The War.Northern accounts of the progress of affairs — late news from the South and West.
From a letter dated Fortress Monroe, April 19, published in the New York Herald of the 21st, we copy the following: ‘ Thirty-nine wounded from Yorktown, arrived today, making ninety in all, wounded in the fight on the left flank on Thursday.--The whole number was thirty-two killed and ninety wounded. ’ Gen. Magruder's report of the same fight, is the papers, gives twenty-five rebels killed, including Col. McKinsley, and seventy-five wounded. We can hear occasional cannonading towards Yorktown, but learn that it is merely attempts of the enemy to disturb our working . With the exception of the affair of the rifle pass on Thursday, they get the worst of the skirmishing. The work is progressing rapidly, and when the siege does occurrence, it will be the most terrific. [Since no report from General Magruder has yet been published, it is inferred that the Yankee correspondent it, we very largely upon his imagination.]
Affairs in the Valley of Virginia.
Major. Gen. Commanding.
The Captures officers of the steamer Hunter.
The Nashville at , N. P.
General John A. McClernand, at the battle of Pittsburg landing, according to the official report, numbered as follows: ’
From Nashville.The Knoxville Register has received a copy of the Nashville Dispatch, of April 15th,. It contains but little news, excepting the details of the surrender of Island No.10, which it appears has been evacuated by all the Confederate troops, except about three hundred. A number of guns fell into the Federal hands, but were mostly . They claim to have found large quantities of ammunition, shot and shells of every kind; but as there are several transparent lies in the statement, this is doubtless an exaggeration. The following extract is some what interesting to newspaper people. Among the rebel officers on the island were two ex-journalists; serving as Lieutenants of artillery companies — Jas. J. McDaniel, for orderly editor of the Columbus (Tenn) Herald, and Waiter Scott Lipscomb, late of the New Orleans Delta, and at one time proprietor of the now deceased Vicksburg (Miss.) Sun,--They said they had gone to the war for the love of adventure and their attachment to Southern ; but they had found life in the army more disagreeable and annoying than the severe drudgery of journalistic existence. An article is republished from the Cincinnati Commercial, of April 12, which gives a great deal of information, mixed with some gross falsehoods, about the forces and movements at Cumberland. Cap and in East Tennessee It was communicated to the Commercial by a deserter from Latrobe's battery.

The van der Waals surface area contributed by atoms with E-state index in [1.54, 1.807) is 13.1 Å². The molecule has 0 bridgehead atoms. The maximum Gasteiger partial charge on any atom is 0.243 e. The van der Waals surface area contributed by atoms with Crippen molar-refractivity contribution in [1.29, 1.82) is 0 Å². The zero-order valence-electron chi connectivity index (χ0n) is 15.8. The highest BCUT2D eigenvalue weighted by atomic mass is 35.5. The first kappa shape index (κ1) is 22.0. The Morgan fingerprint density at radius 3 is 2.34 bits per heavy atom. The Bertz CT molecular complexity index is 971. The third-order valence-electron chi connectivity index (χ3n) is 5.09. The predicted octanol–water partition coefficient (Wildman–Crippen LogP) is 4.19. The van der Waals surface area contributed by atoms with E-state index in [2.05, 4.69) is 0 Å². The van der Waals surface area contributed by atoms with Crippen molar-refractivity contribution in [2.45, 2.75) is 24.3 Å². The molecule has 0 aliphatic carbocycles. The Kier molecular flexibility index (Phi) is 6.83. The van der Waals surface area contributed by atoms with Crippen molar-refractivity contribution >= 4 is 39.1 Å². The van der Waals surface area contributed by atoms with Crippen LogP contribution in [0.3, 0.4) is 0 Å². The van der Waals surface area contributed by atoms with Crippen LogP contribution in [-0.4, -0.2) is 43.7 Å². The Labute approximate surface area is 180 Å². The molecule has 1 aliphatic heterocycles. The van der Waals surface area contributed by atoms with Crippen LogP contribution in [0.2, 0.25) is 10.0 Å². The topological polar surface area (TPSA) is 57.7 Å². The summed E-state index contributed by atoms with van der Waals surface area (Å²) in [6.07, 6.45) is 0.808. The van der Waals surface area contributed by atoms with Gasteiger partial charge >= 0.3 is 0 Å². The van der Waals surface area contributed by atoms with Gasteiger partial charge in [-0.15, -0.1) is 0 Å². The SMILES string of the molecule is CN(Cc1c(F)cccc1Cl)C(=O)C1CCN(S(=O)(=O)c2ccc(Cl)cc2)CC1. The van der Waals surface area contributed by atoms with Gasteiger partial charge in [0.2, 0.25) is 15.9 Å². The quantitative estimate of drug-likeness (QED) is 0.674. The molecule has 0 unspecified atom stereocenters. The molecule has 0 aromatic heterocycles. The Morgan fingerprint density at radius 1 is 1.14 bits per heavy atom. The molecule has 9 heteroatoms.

The Cherokees.The Knoxville Register publishes an extract from a letter written by Major Morgan, at Qualla Town , which shows that his trip to the Cherokee Indians has been eminently successful. The Major was daily expected in Knoxville with his dusky warriors. Gen. Mahaffey also writes from the same point, as follows: ‘ We reached here Qualla Town) last Monday. Our arrival created considerable excitement among the Indiana. We had a meeting at this place, which was largely attended a number of Chiefs being present. They are volunteering finely. We enrolled 102 men in this county, and think we will get more on Valley River. We leave to-day for Webster, and from there to Murphy.----Morgan has thoroughly around the Indians. When we received the joyful news of our victory at Corinth, the Indians gave a - whoop which made the mountains ring. Major Morgan is the greatest man I ever saw. The Indians are all well pleased with him, and I think he is the only man who could have got up such an enthusiasm among them. We will have as fine a body of men as ever went into the service. ’